I encourage you to think and pray over this during this upcoming week of Lent. We all want to move forward. We all want to be part of the mind of Christ. We all want the Episcopal Church here in
But even with that incredibly Good News, each of us may still have clothes of death wrapped firmly around us. I’ve been trying to examine my own self as I enter into the newer life of
· I’m a little nervous about moving out to what for me is the country. I hope that I can be open to the different - not better or worse, just different - quality of life here in
· I’m worried about attempting too much too fast. It’s a very natural tendency of a new priest entering into an existing community. We’ve got lots to do, no question about it. But the days of the vicar declaring what and how and when things will be done are long gone from the Episcopal Church. I look forward to collaborating with all of you on what we’ve set for ourselves to accomplish, how to do it, who, when, and all that.
· I’m aware I have assumptions about how parishes work, how things get discussed and decided, and who does what and when. Even though I had an extended visit with you back in January, I know I have much to learn about this community. I look forward to hearing your stories, both joyous and sad, and to getting to know you as individuals and families and as members here. I’m sometimes actually very shy, and so I look forward to you all drawing me out a bit as time goes by.
· I’m concerned about my own personal isolation and about my own wholeness. I need to get in better physical, mental, and spiritual shape. I know I need to continue to make connections in my own personal life. I have personal goals to strive for too, and sometimes, I let the stress of change and new or newer life distract me from taking care of myself. No one can help care for others if they aren’t taking care of themselves. I look forward to reaching some of my own personal goals as well.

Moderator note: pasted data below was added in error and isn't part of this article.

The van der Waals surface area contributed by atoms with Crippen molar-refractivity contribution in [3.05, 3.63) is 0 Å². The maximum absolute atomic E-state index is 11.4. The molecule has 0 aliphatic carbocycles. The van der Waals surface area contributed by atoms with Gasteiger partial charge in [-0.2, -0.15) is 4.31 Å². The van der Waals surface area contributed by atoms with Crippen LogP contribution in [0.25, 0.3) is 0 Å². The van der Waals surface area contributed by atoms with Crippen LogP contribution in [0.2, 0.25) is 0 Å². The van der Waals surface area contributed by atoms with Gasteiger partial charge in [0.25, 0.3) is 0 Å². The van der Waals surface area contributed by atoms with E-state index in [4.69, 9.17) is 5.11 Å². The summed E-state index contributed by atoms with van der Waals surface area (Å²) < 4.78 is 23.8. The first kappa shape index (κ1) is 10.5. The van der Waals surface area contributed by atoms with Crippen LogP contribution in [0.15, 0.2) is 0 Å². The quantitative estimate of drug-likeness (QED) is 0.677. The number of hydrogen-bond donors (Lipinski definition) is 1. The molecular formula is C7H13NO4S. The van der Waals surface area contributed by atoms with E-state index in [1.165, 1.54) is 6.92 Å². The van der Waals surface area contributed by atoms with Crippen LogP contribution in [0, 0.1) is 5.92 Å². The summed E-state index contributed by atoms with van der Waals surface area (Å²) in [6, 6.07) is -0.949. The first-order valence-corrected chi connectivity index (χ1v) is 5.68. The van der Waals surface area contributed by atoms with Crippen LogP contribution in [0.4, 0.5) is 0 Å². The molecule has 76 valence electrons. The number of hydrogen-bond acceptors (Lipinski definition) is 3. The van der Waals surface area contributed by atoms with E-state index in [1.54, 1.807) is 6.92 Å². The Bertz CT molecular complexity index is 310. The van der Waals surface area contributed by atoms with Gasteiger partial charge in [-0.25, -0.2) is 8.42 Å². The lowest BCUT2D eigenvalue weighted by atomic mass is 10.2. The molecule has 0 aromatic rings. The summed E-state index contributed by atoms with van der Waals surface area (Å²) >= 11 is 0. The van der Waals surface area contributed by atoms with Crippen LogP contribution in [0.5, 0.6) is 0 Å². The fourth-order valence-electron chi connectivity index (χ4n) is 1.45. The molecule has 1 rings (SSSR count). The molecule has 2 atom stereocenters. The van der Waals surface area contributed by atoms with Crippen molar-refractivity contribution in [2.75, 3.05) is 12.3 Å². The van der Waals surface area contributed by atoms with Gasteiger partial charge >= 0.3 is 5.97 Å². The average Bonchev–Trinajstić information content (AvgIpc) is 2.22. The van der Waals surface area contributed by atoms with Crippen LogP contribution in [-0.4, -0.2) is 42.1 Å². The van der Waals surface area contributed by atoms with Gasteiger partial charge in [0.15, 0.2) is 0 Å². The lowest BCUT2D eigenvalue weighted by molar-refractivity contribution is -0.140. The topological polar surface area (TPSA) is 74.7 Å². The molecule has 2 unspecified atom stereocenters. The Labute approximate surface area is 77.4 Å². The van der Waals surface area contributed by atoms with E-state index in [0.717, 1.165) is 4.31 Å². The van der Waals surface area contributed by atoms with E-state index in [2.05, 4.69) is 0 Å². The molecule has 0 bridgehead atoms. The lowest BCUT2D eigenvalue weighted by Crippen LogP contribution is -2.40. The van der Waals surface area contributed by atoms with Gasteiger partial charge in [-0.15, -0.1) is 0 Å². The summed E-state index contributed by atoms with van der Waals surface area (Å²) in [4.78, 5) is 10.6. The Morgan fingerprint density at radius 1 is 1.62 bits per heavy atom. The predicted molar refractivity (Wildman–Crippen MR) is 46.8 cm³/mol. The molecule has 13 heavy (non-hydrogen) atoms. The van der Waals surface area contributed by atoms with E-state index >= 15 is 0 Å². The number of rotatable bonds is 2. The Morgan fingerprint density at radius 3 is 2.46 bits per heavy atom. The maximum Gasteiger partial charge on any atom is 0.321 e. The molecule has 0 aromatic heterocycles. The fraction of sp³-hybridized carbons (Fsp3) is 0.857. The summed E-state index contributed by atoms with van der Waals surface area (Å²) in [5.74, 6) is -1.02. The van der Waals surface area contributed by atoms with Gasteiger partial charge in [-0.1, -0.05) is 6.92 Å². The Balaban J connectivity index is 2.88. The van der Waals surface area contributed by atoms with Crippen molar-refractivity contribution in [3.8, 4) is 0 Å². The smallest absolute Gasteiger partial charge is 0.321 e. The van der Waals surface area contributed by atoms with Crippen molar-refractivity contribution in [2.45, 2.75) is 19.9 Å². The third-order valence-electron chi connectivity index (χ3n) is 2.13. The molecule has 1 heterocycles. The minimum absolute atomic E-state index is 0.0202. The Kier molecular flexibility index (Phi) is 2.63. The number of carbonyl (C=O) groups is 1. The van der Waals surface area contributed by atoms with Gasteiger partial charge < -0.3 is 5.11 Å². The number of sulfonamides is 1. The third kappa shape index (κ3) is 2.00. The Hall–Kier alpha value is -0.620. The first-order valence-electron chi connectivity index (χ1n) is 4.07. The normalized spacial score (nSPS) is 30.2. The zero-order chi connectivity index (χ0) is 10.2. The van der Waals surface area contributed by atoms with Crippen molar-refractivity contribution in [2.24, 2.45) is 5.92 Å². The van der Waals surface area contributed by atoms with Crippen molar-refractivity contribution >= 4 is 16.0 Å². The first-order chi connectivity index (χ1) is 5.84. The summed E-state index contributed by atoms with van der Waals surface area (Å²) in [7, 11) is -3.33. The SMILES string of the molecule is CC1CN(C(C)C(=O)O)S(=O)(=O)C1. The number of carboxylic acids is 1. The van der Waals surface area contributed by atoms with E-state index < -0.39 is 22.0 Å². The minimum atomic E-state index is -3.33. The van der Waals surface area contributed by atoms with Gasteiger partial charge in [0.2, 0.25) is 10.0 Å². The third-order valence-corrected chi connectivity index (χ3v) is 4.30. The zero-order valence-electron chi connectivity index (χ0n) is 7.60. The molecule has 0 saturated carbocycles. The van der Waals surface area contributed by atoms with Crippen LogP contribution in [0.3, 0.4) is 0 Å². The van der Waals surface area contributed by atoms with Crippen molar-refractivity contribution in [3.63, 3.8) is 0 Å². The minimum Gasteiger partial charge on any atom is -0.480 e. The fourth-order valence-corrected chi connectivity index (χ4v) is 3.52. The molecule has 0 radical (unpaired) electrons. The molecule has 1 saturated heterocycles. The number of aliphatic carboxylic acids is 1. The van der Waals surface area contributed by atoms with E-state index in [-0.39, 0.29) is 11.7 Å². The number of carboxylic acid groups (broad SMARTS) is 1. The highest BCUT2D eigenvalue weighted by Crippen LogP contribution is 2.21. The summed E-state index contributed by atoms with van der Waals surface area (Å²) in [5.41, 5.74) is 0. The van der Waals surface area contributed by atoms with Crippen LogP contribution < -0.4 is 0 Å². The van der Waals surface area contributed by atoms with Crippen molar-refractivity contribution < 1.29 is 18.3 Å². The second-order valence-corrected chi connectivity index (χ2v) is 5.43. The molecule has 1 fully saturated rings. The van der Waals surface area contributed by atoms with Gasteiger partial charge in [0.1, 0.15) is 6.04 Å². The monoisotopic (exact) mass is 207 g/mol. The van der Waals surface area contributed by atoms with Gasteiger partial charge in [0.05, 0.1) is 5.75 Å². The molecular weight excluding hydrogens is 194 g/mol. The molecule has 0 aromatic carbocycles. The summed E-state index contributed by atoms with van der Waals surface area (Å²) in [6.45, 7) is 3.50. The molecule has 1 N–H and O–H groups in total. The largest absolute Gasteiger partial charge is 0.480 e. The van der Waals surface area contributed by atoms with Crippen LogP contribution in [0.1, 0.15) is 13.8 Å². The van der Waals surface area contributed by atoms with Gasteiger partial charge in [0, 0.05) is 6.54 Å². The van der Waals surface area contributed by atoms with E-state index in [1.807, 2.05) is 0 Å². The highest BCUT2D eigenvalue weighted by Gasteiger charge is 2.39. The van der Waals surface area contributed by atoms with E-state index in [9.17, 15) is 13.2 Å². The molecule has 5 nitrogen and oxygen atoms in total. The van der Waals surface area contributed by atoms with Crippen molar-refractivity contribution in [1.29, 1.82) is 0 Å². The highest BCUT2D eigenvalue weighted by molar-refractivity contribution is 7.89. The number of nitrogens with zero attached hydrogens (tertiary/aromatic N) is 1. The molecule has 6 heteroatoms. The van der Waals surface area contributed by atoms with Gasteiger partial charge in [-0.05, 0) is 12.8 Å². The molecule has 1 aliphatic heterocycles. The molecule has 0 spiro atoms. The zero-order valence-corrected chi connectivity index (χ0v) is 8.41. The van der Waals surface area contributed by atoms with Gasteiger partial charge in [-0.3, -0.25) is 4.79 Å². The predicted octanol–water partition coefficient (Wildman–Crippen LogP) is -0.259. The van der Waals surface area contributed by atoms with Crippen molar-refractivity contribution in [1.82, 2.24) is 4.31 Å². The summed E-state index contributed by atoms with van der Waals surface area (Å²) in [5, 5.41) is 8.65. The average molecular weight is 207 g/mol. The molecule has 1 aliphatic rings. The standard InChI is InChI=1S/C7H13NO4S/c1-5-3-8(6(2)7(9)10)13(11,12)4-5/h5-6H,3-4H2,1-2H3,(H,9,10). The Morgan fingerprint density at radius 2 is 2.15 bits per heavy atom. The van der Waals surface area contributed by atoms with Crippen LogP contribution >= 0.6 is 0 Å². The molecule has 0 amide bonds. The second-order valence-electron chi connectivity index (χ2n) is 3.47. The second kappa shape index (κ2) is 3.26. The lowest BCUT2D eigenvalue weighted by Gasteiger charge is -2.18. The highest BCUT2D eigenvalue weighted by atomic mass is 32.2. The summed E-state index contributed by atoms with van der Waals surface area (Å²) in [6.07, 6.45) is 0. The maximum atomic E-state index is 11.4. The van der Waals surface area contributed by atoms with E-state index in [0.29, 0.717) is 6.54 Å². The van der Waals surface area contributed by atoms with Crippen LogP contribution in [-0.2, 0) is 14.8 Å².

· And I’m afraid about how I’ll react to the natural response, “Oh, we’ve never done it that way before,” or “Gosh, that’s not how Fr. Steve would have done it.” It’s impossible not to be aware of the deep legacy that Fr. Steve Steele leaves with this parish. Look around - the very place we’re worshipping in right here and now is a testimony to the work and care and love he poured into this community. I look forward to continuing to honor his memory and indeed all the history of this place. It will be a great joy to celebrate where we’ve come from as we envision where God is calling us to next.
Those are just a few of the clothes of death that are binding me and might be keeping me from new or newer life in Christ here at
My friends, we’ve been given new or newer life by the same Lord who called Lazarus from the grave. We, too, are continually emerging from the tomb, and we, like Lazarus, are bound up by our own bands of cloth on our hands and our feet and our faces. Together, we can unbind ourselves and each other from the constricting clothes of death, and move fully into the new and newer life that God promises us in Jesus. And as the Lord assured Martha, “Did I not tell you if you believed, you would see the glory of God?” So he promises us too. I look forward to seeing the glory of God that is
In the name of the Holy and Undivided Trinity, Amen.